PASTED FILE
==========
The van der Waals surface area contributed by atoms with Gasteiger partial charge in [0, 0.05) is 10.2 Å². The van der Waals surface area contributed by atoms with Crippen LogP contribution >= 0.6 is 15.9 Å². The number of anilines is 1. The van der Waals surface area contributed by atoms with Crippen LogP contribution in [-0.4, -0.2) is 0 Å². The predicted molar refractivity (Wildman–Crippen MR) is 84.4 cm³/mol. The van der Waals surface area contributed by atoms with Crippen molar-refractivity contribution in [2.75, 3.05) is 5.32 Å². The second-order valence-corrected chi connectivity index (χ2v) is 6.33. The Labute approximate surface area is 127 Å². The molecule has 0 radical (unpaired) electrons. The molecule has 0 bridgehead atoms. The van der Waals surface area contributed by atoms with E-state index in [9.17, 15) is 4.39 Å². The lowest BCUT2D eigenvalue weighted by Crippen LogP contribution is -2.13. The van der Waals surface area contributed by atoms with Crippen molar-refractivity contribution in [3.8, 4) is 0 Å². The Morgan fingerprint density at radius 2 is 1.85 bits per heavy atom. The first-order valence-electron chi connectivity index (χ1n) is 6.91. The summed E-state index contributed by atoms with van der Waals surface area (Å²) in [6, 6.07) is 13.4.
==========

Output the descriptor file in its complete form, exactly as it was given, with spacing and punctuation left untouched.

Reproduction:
The van der Waals surface area contributed by atoms with Gasteiger partial charge in [0, 0.05) is 10.2 Å². The van der Waals surface area contributed by atoms with Crippen LogP contribution >= 0.6 is 15.9 Å². The number of anilines is 1. The van der Waals surface area contributed by atoms with Crippen LogP contribution in [-0.4, -0.2) is 0 Å². The predicted molar refractivity (Wildman–Crippen MR) is 84.4 cm³/mol. The van der Waals surface area contributed by atoms with Crippen molar-refractivity contribution in [2.75, 3.05) is 5.32 Å². The second-order valence-corrected chi connectivity index (χ2v) is 6.33. The Labute approximate surface area is 127 Å². The molecule has 0 radical (unpaired) electrons. The molecule has 0 bridgehead atoms. The van der Waals surface area contributed by atoms with E-state index in [9.17, 15) is 4.39 Å². The lowest BCUT2D eigenvalue weighted by Crippen LogP contribution is -2.13. The van der Waals surface area contributed by atoms with Crippen molar-refractivity contribution in [3.8, 4) is 0 Å². The Morgan fingerprint density at radius 2 is 1.85 bits per heavy atom. The first-order valence-electron chi connectivity index (χ1n) is 6.91. The summed E-state index contributed by atoms with van der Waals surface area (Å²) in [6, 6.07) is 13.4.